Video Using Your Phone
If you have ever been in a videography class or even watched video training on Youtube then you’ve probably heard the old adage “the best camera is the one that’s with you”. In today’s world of smartphones, that adage is more real than it has ever been.
Mobile phone cameras have gotten progressively better over time and as they’ve become more reliable, they have become the ultimate tools for recording videos on the go. Most new devices full HD, and with increasing phone storage space, it’s easier than ever to shoot, save, and share videos. WIth the countless apps, both free and paid, editing video on the fly is a breeze as well. No more having to transfer videos to a computer, running them through expensive editing software such as Adobe Premiere and then uploading them in a different program; nope, it can all be done from the device in your hand.
Even though it is easier now than it was just 10 years ago, making quality videos is a skill that’s difficult to get right, but not impossible with practice. The main problem is that, when making video of our performance (or practices) we don't put any pre thought into the video, we just point and go, not realizing the importance of a quality video.
The reason for wanting to strive for quality video production, even if it is video of your practices, is because quality counts. The right angle, quality cuts, right audio...this all works to create an initial impression with anyone who sees them. It shows the viewers of the video that you are quality performers in every aspect. Even quality shots of practices, can be used to edit in B roll into your videos.
So whether it’s recording videos to publish online or simply for the personal use of you and your performance team, these 10 simple tips will help you take and make better videos.
Now the rules listed below are mostly about using smartphones, but can also be applied if using a gopro or even a more professional set up.
1. Always Use the Back Camera
Many people don’t realize that the back camera is the best camera. While front cameras have gotten more reliable for FaceTime and video chats, they’ve not yet gotten to the same level where you can get decent, consistent video quality. Unless you’re recording a short video of yourself to share or edit into another video, always use the main camera at the back of your device to record videos.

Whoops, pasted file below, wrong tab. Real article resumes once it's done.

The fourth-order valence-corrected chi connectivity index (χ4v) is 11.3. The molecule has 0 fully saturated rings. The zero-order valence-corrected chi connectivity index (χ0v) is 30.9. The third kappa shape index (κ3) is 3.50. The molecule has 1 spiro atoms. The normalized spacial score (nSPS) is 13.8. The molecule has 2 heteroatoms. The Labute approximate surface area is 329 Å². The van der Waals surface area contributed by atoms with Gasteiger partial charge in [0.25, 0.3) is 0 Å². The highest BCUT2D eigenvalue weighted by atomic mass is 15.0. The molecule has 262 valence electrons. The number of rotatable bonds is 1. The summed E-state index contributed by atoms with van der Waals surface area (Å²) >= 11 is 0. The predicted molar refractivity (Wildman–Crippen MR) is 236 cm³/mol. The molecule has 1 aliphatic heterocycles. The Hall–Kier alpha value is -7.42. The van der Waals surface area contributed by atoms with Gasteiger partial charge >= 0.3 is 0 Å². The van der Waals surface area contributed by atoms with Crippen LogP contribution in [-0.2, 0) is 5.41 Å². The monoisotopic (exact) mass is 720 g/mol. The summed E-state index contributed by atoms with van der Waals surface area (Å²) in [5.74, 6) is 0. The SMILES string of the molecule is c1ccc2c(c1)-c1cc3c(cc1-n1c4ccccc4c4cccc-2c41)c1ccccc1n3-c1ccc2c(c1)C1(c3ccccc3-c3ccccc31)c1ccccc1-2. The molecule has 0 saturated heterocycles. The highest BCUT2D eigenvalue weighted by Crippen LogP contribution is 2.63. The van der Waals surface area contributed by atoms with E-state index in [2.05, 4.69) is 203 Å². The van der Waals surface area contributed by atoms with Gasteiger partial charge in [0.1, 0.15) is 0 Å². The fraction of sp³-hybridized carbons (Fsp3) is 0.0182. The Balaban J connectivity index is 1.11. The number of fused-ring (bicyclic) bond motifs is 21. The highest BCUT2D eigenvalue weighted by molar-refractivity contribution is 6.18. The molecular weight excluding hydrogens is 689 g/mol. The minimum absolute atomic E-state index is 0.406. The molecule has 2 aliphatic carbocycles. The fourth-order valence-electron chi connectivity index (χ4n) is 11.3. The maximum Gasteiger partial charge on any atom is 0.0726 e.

2. Stability and Focus
It’s important to hold your device with both hands while recording video. Use a tripod or place your camera on a stable surface for best results if you can. Another thing to keep in mind is to constantly look at your phone to ensure that your recording is smooth. If you do hold your phone, make any and all motions as steady as possible, try to tayaway from jerking the camera by walking around while the video is going.
3. Landscape Mode
This is another simple one that people miss. As mobile phones have gotten bigger, portrait seems like the logical (and comfortable) way to record video. While that’s fine to view on a mobile device, keep in mind that videos are best viewed on a big screen, like a PC monitor or TV. Portrait mode does not do justice to those screens because you’re wasting valuable real estate along the sides. So even if you have to record something in a hurry, get into the habit of recording in landscape mode. This also helps lessen jerks and stabilizes the shot better if you have it in landscape position and holding it with both hands.
4. Add a Grid
The only thing worse than watching a video recorded in portrait mode is watching a video taken at a wrong angle. I kid you not, i have seen videos of performances where the stage was in full shot, but the tops of the puppet’s heads weren’t even in the frame. Adding a grid lets you use your background as a point of reference to ensure that your recording is always straight. Some devices don’t have this option, but there are quite a few apps that do; I personally love the app Movie Pro. This app even lets you go back through your recorded video and take snapshots.
The grid helps you align your video against a line in the background to ensure you’re recording straight videos. Generally, this grid will split your screen up into 9 areas that you can use a basic concept in film/photography/animation called the rule of thirds, which basically means that you never put your subject of focus in the center, but rather at one of the intersecting points, thus focusing in on a higher or lower third of the screen. It's a cool concept if you ever want to research it.
Lighting plays a bigger role in videography than photography because it’s easy to edit photos if they are too bright or dark or have odd color schemes, but doing the same to a video can usually destroy its quality. As a general rule of thumb, always adjust the white balance on your device when possible and have at least three light sources on your subject, a brighter light on the subject itself and two diffused lights bouncing off the background to help the subject pop stand out from the background but not be so bright that they are too bright and there aren’t unnecessary shadows. This holds especially true for puppeteer work. Too much of the wrong light in the wrong location can cause the puppeteer’s shadows to reflect on the wall.